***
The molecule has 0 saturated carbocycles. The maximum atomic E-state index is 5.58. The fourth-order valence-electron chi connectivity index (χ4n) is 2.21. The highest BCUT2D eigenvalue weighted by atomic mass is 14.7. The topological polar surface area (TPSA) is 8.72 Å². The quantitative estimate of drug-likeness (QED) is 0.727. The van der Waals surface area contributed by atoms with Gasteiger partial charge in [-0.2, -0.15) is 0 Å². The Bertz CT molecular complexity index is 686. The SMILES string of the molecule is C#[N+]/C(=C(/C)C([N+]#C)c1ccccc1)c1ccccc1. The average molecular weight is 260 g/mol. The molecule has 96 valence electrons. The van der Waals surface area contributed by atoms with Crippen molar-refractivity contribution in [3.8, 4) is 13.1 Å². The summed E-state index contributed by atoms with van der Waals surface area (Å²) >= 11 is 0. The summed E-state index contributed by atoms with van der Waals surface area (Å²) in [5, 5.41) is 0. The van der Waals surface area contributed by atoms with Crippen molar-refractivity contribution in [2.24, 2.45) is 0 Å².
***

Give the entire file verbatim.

The molecule has 0 saturated carbocycles. The maximum atomic E-state index is 5.58. The fourth-order valence-electron chi connectivity index (χ4n) is 2.21. The highest BCUT2D eigenvalue weighted by atomic mass is 14.7. The topological polar surface area (TPSA) is 8.72 Å². The quantitative estimate of drug-likeness (QED) is 0.727. The van der Waals surface area contributed by atoms with Gasteiger partial charge in [-0.2, -0.15) is 0 Å². The Bertz CT molecular complexity index is 686. The SMILES string of the molecule is C#[N+]/C(=C(/C)C([N+]#C)c1ccccc1)c1ccccc1. The average molecular weight is 260 g/mol. The molecule has 96 valence electrons. The van der Waals surface area contributed by atoms with Crippen molar-refractivity contribution in [3.8, 4) is 13.1 Å². The summed E-state index contributed by atoms with van der Waals surface area (Å²) >= 11 is 0. The summed E-state index contributed by atoms with van der Waals surface area (Å²) in [5, 5.41) is 0. The van der Waals surface area contributed by atoms with Crippen molar-refractivity contribution in [2.24, 2.45) is 0 Å².